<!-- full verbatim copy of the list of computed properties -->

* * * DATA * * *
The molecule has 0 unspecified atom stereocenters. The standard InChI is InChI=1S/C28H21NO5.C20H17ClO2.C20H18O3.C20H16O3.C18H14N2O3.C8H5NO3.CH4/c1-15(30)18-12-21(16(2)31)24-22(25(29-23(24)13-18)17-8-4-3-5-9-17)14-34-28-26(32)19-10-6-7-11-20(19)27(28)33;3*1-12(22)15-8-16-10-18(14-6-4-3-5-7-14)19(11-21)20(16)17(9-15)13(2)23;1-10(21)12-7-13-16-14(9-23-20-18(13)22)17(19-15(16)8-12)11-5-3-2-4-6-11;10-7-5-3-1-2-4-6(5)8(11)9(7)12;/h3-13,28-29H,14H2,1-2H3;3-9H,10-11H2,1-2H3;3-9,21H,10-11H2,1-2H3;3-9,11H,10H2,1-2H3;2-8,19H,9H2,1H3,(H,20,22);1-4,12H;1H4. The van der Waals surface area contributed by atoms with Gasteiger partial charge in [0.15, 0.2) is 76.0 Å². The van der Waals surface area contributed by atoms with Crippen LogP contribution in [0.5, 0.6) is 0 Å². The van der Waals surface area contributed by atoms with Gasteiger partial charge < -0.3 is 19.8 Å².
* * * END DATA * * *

The molecule has 0 unspecified atom stereocenters. The standard InChI is InChI=1S/C28H21NO5.C20H17ClO2.C20H18O3.C20H16O3.C18H14N2O3.C8H5NO3.CH4/c1-15(30)18-12-21(16(2)31)24-22(25(29-23(24)13-18)17-8-4-3-5-9-17)14-34-28-26(32)19-10-6-7-11-20(19)27(28)33;3*1-12(22)15-8-16-10-18(14-6-4-3-5-7-14)19(11-21)20(16)17(9-15)13(2)23;1-10(21)12-7-13-16-14(9-23-20-18(13)22)17(19-15(16)8-12)11-5-3-2-4-6-11;10-7-5-3-1-2-4-6(5)8(11)9(7)12;/h3-13,28-29H,14H2,1-2H3;3-9H,10-11H2,1-2H3;3-9,21H,10-11H2,1-2H3;3-9,11H,10H2,1-2H3;2-8,19H,9H2,1H3,(H,20,22);1-4,12H;1H4. The van der Waals surface area contributed by atoms with Gasteiger partial charge in [0.15, 0.2) is 76.0 Å². The van der Waals surface area contributed by atoms with Crippen LogP contribution in [0.5, 0.6) is 0 Å². The van der Waals surface area contributed by atoms with Gasteiger partial charge < -0.3 is 19.8 Å².